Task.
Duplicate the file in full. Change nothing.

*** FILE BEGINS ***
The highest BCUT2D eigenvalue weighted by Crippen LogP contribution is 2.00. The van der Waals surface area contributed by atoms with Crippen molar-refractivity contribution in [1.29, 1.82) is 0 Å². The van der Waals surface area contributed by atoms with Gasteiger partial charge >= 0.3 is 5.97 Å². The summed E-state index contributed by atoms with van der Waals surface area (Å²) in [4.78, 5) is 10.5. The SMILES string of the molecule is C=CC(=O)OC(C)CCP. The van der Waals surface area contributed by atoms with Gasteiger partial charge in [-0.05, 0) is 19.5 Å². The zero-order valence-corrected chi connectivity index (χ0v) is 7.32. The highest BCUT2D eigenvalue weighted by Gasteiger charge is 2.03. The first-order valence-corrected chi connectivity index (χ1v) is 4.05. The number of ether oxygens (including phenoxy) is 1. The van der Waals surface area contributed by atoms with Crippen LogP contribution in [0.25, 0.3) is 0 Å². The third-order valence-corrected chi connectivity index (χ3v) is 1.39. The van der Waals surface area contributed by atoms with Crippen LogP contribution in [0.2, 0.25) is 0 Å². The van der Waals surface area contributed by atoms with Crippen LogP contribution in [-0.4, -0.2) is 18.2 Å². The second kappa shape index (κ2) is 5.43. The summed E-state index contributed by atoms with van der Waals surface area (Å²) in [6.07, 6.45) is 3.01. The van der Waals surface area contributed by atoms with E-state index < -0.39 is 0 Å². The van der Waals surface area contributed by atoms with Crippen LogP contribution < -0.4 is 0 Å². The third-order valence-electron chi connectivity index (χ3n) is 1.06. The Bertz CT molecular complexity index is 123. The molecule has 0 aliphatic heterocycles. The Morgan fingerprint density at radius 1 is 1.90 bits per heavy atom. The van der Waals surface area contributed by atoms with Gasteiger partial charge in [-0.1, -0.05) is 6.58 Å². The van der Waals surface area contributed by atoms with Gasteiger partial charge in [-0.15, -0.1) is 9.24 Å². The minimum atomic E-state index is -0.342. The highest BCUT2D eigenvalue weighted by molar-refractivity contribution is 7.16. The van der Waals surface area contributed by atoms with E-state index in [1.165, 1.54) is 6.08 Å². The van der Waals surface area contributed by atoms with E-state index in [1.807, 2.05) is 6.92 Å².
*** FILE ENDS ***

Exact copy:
The highest BCUT2D eigenvalue weighted by Crippen LogP contribution is 2.00. The van der Waals surface area contributed by atoms with Crippen molar-refractivity contribution in [1.29, 1.82) is 0 Å². The van der Waals surface area contributed by atoms with Gasteiger partial charge >= 0.3 is 5.97 Å². The summed E-state index contributed by atoms with van der Waals surface area (Å²) in [4.78, 5) is 10.5. The SMILES string of the molecule is C=CC(=O)OC(C)CCP. The van der Waals surface area contributed by atoms with Gasteiger partial charge in [-0.05, 0) is 19.5 Å². The zero-order valence-corrected chi connectivity index (χ0v) is 7.32. The highest BCUT2D eigenvalue weighted by Gasteiger charge is 2.03. The first-order valence-corrected chi connectivity index (χ1v) is 4.05. The number of ether oxygens (including phenoxy) is 1. The van der Waals surface area contributed by atoms with Crippen LogP contribution in [0.25, 0.3) is 0 Å². The third-order valence-corrected chi connectivity index (χ3v) is 1.39. The van der Waals surface area contributed by atoms with Crippen LogP contribution in [0.2, 0.25) is 0 Å². The van der Waals surface area contributed by atoms with Crippen LogP contribution in [-0.4, -0.2) is 18.2 Å². The second kappa shape index (κ2) is 5.43. The summed E-state index contributed by atoms with van der Waals surface area (Å²) in [6.07, 6.45) is 3.01. The van der Waals surface area contributed by atoms with E-state index < -0.39 is 0 Å². The van der Waals surface area contributed by atoms with Crippen LogP contribution < -0.4 is 0 Å². The third-order valence-electron chi connectivity index (χ3n) is 1.06. The Bertz CT molecular complexity index is 123. The molecule has 0 aliphatic heterocycles. The Morgan fingerprint density at radius 1 is 1.90 bits per heavy atom. The van der Waals surface area contributed by atoms with Gasteiger partial charge in [-0.1, -0.05) is 6.58 Å². The van der Waals surface area contributed by atoms with Gasteiger partial charge in [-0.15, -0.1) is 9.24 Å². The minimum atomic E-state index is -0.342. The highest BCUT2D eigenvalue weighted by molar-refractivity contribution is 7.16. The van der Waals surface area contributed by atoms with E-state index in [1.165, 1.54) is 6.08 Å². The van der Waals surface area contributed by atoms with E-state index in [1.807, 2.05) is 6.92 Å².